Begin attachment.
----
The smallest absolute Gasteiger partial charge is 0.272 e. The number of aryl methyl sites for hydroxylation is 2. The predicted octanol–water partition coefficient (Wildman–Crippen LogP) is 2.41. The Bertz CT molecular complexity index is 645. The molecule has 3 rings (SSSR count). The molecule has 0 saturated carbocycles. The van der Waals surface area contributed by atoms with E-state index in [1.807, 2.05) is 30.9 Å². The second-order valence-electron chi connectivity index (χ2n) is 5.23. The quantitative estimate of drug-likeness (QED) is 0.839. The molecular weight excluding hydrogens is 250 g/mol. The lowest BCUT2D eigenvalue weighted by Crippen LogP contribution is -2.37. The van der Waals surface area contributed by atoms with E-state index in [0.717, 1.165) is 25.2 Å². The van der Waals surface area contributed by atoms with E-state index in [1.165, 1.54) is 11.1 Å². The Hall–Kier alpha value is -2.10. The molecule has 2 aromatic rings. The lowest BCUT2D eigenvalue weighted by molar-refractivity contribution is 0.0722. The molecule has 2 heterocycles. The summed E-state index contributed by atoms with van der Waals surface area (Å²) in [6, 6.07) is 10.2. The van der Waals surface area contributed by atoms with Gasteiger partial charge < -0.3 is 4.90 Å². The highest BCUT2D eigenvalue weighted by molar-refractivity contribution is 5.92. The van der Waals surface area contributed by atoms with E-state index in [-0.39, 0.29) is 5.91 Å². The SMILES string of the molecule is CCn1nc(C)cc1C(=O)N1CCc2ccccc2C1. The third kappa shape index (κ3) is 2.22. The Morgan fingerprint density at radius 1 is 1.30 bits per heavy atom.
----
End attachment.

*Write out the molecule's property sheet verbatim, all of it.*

The smallest absolute Gasteiger partial charge is 0.272 e. The number of aryl methyl sites for hydroxylation is 2. The predicted octanol–water partition coefficient (Wildman–Crippen LogP) is 2.41. The Bertz CT molecular complexity index is 645. The molecule has 3 rings (SSSR count). The molecule has 0 saturated carbocycles. The van der Waals surface area contributed by atoms with E-state index in [1.807, 2.05) is 30.9 Å². The second-order valence-electron chi connectivity index (χ2n) is 5.23. The quantitative estimate of drug-likeness (QED) is 0.839. The molecular weight excluding hydrogens is 250 g/mol. The lowest BCUT2D eigenvalue weighted by Crippen LogP contribution is -2.37. The van der Waals surface area contributed by atoms with E-state index in [0.717, 1.165) is 25.2 Å². The van der Waals surface area contributed by atoms with E-state index in [1.165, 1.54) is 11.1 Å². The Hall–Kier alpha value is -2.10. The molecule has 2 aromatic rings. The lowest BCUT2D eigenvalue weighted by molar-refractivity contribution is 0.0722. The molecule has 2 heterocycles. The summed E-state index contributed by atoms with van der Waals surface area (Å²) in [6, 6.07) is 10.2. The van der Waals surface area contributed by atoms with Gasteiger partial charge < -0.3 is 4.90 Å². The highest BCUT2D eigenvalue weighted by molar-refractivity contribution is 5.92. The van der Waals surface area contributed by atoms with E-state index in [-0.39, 0.29) is 5.91 Å². The SMILES string of the molecule is CCn1nc(C)cc1C(=O)N1CCc2ccccc2C1. The third kappa shape index (κ3) is 2.22. The Morgan fingerprint density at radius 1 is 1.30 bits per heavy atom.